Have you ever considered expanding your investment portfolio to include REO deals? Not sure how to buy bank owned real estate?
Investing in REO (real estate owned) properties can be extremely profitable for investors regardless of whether or not they ultimately decide to wholesale, rehab or rent out the home. Because almost all REO properties are sold under market value, they can be a great way for novice investors to jump-start their real estate careers.
Properties are considered “bank owned” when the borrower associated with the property defaults on his or her mortgage. The lender can begin the foreclosure process to repossess the property, but if a buyer cannot be found, the property is put up for auction. If the original lender ends up being the highest bidder at the auction, the home becomes an REO property.
“What is the difference between an REO property and a foreclosed property?”, “Where can I find REO deals?”, and “How will investing in an REO property benefit me?” are some frequently asked questions investors wonder before jumping on the REO bandwagon.
To answer in brief, an REO property and a foreclosure property are similar; however, an REO is only produced as the result of an unsuccessful foreclosure. Secondly, REO deals can be found in any market but the highest quantities exist in areas that were hit hardest by the 2008 housing crisis.
Finally, the advantages that come with investing in bank owned homes are endless. However, one of my favorite benefits is the fact that REO homes can be purchased free of any lingering unfortunate tax liens or title issues.
If you still aren’t convinced that learning how to buy bank owned real estate can be a great opportunity to broaden your investing experience, here are some FortuneBuilders students who have seen great success with REOs:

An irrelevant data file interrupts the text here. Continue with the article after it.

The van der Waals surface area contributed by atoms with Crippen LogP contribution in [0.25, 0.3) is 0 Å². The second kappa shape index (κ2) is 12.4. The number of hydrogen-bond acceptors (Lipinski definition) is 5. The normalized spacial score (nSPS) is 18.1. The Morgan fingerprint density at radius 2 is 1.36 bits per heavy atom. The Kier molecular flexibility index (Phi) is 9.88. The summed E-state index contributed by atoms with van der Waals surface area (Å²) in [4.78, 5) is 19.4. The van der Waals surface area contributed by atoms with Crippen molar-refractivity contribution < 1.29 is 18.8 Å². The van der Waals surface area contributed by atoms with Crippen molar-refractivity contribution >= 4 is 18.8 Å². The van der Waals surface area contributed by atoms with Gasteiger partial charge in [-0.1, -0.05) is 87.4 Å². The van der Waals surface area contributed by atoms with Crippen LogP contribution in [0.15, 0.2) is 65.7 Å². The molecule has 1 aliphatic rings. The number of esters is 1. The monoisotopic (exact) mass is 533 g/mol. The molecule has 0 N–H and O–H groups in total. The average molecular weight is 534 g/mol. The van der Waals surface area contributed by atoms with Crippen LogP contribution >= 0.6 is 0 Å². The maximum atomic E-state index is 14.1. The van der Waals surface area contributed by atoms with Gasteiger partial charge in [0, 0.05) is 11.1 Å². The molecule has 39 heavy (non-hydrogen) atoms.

The In’s And Out’s Of REO Deals
REO deals can be complicated if you haven’t done your due diligence and educated yourself on what sets REO properties apart from regular listings. A perfectly prepared portfolio, expert negotiating skills, and patience are all required for anyone looking to begin their REO journey, and these students have that:
Student: Ryan DeLegge, Encinitas CA
Type Of Deal: Rehab
DeLegge and his partner found this property by working with one of their REO agents. “We had been working with one of the top producing REO agents in the greater Orlando area for the last 6 months”, DeLegge explained, “and [Our agent] was on us in a matter of minutes once [this deal] hit the market.” DeLegge recounts how he and his partner submitted an offer immediately and went under contract the same day. Because of his perfected negotiation techniques, DeLegge was able to drive down the price to ensure himself a considerable profit. The property was best suited for a rehab, so DeLegge performed a few cosmetic renovations – a new kitchen, half bath, upgraded master bedroom, and repaired the deteriorating driveway – and the project was completed rather quickly. With the help of their Facebook targeted marketing campaign, DeLegge and his partner held an open house that resulted in a bidding frenzy between nine families! The property was on the market for only three days and went under contract for over asking price.
What You Can Learn From DeLegge:
- Working with a real estate agent who specializes in REO properties is one of the most reliable ways to find deals.
- Making a few simple upgrades can significantly boost the price of an REO property; especially if you negotiate with the bank to reduce the asking price.
- Facebook marketing is an easy, relatively inexpensive, and effective way to drive potential buyers to your property on short notice.
Student: Gene Johnson, Stockbridge GA
Type Of Deal: Wholesale
Johnson found this REO deal on the MLS after it had been on the market for over 60 days. He didn’t feel the need to complete the repairs necessary for full rehab and instead decided to wholesale the property. Johnson was able to find a buyer quickly through an REI Meetup and ultimately financed the deal with a double closing. One complication Johnson faced throuought the process was the fact that his original end buyer could not close. Luckily, he was able to get an extension with the seller long enough to find another buyer. Johnson ended up offering a $5,000 price reduction in order to close the deal as quickly as possible.
What You Can Learn From Johnson:
- Meetup.com is a resource for networking with like-minded individuals and for finding potential business partners and/or clients.